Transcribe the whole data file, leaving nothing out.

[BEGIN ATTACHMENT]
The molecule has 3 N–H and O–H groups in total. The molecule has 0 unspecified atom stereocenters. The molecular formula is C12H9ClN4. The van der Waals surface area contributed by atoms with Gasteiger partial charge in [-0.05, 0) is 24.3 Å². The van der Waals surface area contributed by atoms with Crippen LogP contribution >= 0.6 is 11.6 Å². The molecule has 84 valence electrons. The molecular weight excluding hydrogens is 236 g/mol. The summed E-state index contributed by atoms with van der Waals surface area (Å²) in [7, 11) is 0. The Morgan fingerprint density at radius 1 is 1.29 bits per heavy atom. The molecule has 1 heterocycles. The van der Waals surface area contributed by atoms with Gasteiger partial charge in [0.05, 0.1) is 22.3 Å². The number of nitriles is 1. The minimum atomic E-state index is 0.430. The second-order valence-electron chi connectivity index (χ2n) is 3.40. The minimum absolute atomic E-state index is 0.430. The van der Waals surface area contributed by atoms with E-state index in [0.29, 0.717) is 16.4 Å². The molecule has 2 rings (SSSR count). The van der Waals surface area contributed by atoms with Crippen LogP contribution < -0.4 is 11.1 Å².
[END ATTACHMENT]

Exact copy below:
The molecule has 3 N–H and O–H groups in total. The molecule has 0 unspecified atom stereocenters. The molecular formula is C12H9ClN4. The van der Waals surface area contributed by atoms with Gasteiger partial charge in [-0.05, 0) is 24.3 Å². The van der Waals surface area contributed by atoms with Crippen LogP contribution >= 0.6 is 11.6 Å². The molecule has 84 valence electrons. The molecular weight excluding hydrogens is 236 g/mol. The summed E-state index contributed by atoms with van der Waals surface area (Å²) in [7, 11) is 0. The Morgan fingerprint density at radius 1 is 1.29 bits per heavy atom. The molecule has 1 heterocycles. The van der Waals surface area contributed by atoms with Gasteiger partial charge in [0.05, 0.1) is 22.3 Å². The number of nitriles is 1. The minimum atomic E-state index is 0.430. The second-order valence-electron chi connectivity index (χ2n) is 3.40. The minimum absolute atomic E-state index is 0.430. The van der Waals surface area contributed by atoms with E-state index in [0.29, 0.717) is 16.4 Å². The molecule has 2 rings (SSSR count). The van der Waals surface area contributed by atoms with Crippen LogP contribution < -0.4 is 11.1 Å².